His classic and filmed play Vegetables from Balen (1972) focuses on a working-class family during a strike that actually took place in 1971 in the Balen zinc factory of Vieille-Montagne. The mentality of resistance is also present in his other socially realistic plays. In The Account of the Child (1973), for example, a Dutch teacher denounces the suffocating pressure of the school system. Van den Broeck addresses child abuse in the Church in The Alphabet of Silence (2013) and the banking crisis finds its way into the profound novel Back to Walden (2009). Social concerns would continue to fuel his theater work and novels. Because of their sharp criticism, they require a reader who does not simply consume passively, while the texts never become intellectualistic or inaccessible.

Kempen birthplace

In Back to Walden, the richest man in the world returns to the Kempen birthplace of his ancestors. The title recalls the utopian commune of writer Frederik van Eeden. With a sharp look at the economic systems that determine the individual, the novel bridges the gap between its own region and global developments. In Van den Broeck’s oeuvre, that connection is a constant and evident. His statement that the sun never sets on his family is well known, a nod to the statement about the empire of Charles V. However much the author is bound to the Kempen context, his vision of life and family history also mean that he is in touch with the rest of the world. is connected.

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This family history takes shape in numerous works. It is fitting that the novel published last year, The Difficult Love, completes the family portrait with a story about his older brother Jules, who settled in Mexico. The family dynamic was already a theme in his novel debut, The Heir to the Throne (1967), in which the main character rebels against his father’s authority.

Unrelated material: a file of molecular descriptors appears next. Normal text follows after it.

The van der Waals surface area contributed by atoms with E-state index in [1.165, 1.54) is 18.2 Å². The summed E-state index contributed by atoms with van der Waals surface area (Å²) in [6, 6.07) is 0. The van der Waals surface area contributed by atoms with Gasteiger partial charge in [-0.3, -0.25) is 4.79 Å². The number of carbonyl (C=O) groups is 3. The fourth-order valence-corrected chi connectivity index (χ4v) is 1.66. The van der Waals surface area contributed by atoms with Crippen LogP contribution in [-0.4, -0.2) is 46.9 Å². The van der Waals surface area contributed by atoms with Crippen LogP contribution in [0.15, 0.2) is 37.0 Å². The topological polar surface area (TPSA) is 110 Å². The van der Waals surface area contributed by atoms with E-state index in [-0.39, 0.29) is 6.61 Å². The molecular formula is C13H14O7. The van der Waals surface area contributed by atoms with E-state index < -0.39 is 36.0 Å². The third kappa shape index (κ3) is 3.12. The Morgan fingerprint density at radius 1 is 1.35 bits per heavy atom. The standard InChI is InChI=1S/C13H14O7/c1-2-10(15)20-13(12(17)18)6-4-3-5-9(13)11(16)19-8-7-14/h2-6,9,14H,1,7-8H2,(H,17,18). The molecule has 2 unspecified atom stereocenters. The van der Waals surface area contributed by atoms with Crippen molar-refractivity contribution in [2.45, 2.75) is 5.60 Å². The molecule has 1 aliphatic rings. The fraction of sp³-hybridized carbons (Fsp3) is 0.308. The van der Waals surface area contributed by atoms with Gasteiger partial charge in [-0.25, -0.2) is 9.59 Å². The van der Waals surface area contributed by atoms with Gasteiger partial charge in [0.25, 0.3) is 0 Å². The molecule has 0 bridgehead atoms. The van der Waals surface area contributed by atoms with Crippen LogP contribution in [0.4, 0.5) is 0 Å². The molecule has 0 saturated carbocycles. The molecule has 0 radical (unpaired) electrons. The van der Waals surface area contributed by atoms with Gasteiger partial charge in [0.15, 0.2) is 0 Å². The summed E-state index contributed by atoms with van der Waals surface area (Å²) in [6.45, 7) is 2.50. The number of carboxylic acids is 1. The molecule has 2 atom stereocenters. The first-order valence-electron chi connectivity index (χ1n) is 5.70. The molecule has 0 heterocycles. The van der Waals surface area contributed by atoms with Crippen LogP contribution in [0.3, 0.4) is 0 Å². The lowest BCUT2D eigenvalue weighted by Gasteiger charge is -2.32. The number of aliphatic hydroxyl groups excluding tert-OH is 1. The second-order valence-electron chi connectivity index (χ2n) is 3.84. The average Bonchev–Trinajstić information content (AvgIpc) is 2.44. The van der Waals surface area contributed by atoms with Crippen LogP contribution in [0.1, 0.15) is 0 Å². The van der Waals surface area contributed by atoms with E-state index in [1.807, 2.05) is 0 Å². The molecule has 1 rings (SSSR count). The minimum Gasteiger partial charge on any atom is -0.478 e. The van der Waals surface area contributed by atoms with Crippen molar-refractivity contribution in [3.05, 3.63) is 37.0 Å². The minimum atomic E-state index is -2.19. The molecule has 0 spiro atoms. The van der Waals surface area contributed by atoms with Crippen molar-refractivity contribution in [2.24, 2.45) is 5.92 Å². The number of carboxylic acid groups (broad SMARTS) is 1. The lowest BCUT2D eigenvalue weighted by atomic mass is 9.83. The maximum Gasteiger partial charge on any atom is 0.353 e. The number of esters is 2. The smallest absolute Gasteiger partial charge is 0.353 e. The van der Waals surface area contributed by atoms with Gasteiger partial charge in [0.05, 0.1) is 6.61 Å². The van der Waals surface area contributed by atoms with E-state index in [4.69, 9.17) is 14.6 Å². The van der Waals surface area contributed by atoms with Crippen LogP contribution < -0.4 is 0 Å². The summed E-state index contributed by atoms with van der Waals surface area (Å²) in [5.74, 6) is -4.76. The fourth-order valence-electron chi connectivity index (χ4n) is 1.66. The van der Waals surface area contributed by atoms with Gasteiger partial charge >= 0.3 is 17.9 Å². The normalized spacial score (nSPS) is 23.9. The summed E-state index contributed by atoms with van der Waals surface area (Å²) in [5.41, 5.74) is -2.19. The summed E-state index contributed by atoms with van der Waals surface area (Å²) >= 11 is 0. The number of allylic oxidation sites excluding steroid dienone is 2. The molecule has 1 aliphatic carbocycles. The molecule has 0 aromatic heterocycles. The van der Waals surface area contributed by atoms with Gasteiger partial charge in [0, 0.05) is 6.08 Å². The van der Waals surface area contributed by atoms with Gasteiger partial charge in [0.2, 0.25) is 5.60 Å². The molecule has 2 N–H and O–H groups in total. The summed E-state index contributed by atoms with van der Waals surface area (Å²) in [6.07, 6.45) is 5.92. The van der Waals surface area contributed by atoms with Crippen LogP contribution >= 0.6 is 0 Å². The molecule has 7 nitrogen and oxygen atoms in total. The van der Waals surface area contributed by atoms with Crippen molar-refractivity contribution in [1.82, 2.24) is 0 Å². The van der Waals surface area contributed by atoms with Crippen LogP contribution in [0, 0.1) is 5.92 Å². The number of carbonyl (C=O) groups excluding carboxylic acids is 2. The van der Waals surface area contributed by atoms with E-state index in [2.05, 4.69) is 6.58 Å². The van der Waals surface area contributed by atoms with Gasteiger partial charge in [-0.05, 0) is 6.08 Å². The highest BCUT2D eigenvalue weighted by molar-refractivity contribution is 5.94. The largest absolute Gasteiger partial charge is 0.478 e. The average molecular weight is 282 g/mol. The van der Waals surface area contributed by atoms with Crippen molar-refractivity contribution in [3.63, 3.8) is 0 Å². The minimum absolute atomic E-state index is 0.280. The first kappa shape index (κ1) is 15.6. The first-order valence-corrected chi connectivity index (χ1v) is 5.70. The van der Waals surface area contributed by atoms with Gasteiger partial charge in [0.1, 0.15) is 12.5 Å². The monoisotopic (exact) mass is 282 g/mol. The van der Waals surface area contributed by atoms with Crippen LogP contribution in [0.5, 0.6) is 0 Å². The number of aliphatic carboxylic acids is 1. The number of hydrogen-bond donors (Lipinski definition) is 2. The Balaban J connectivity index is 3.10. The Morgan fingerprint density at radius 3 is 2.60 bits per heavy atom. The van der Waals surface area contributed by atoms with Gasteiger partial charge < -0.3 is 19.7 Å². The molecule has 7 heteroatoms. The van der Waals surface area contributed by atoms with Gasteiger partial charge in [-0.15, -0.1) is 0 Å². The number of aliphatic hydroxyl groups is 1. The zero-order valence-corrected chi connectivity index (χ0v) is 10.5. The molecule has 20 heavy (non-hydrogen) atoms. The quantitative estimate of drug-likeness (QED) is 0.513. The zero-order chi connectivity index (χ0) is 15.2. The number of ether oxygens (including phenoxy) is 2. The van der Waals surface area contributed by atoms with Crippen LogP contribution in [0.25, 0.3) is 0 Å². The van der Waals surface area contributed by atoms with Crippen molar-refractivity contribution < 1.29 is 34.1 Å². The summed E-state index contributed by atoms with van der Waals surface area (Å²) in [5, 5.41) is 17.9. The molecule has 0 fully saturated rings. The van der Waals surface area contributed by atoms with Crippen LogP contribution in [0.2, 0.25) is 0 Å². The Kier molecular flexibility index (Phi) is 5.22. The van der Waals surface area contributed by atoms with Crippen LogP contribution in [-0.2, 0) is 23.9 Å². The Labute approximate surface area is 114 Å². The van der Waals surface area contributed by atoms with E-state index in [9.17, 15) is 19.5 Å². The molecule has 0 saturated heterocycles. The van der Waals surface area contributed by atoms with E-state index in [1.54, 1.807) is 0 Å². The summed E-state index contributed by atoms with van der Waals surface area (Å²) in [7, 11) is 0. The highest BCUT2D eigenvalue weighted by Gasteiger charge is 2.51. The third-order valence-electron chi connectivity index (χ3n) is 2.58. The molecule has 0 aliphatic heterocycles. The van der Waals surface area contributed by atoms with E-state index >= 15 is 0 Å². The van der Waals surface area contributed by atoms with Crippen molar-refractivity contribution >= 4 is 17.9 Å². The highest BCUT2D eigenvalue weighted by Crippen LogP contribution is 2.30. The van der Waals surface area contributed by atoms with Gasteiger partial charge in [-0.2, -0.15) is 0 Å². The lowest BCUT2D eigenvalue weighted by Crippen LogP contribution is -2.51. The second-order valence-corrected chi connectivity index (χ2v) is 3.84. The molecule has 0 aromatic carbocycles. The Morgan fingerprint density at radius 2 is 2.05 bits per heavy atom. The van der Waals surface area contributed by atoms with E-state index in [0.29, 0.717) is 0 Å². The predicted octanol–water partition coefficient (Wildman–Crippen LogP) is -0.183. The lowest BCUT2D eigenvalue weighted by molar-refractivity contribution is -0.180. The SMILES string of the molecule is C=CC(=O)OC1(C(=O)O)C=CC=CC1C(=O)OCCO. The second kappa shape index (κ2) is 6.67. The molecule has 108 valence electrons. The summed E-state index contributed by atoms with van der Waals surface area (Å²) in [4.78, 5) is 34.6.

Difficult father-son relationships would often return in Van den Broeck’s works. They are usually undisguisedly autobiographical in nature without ever becoming a form of confessional literature. What Van den Broeck does with that material is more important than the material itself. He injects them with humor and fiction. In this way, his written life becomes dominated by his great literary plan to reconcile appearance and reality in writing.

The novel that the author himself called the end of his oeuvre was published in 2015, even though more were published afterwards. The stranger introduces a bookseller who is experiencing his old age bleakly. He still hopes for a female grandchild, but the new girlfriend of his grandson Dries does not understand reproduction: ‘The treacherous thing is that we become attached to that meaningless life,’ she writes, ‘and want to keep it as long as possible, even until long after we have copied ourselves and thus become biologically redundant’.

Van den Broeck allows these biological, genealogical lines to constantly flirt with the meaning provided by writing. He does this in a way that resolutely transcends all superfluity and the temporary nature of life. This oeuvre retains its relevance due to the social criticism, the witty and cool style, the narrative flow and the metafictional play. The sun never sets on this work.

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Lars Bernaerts teaches Dutch literature at Ghent University.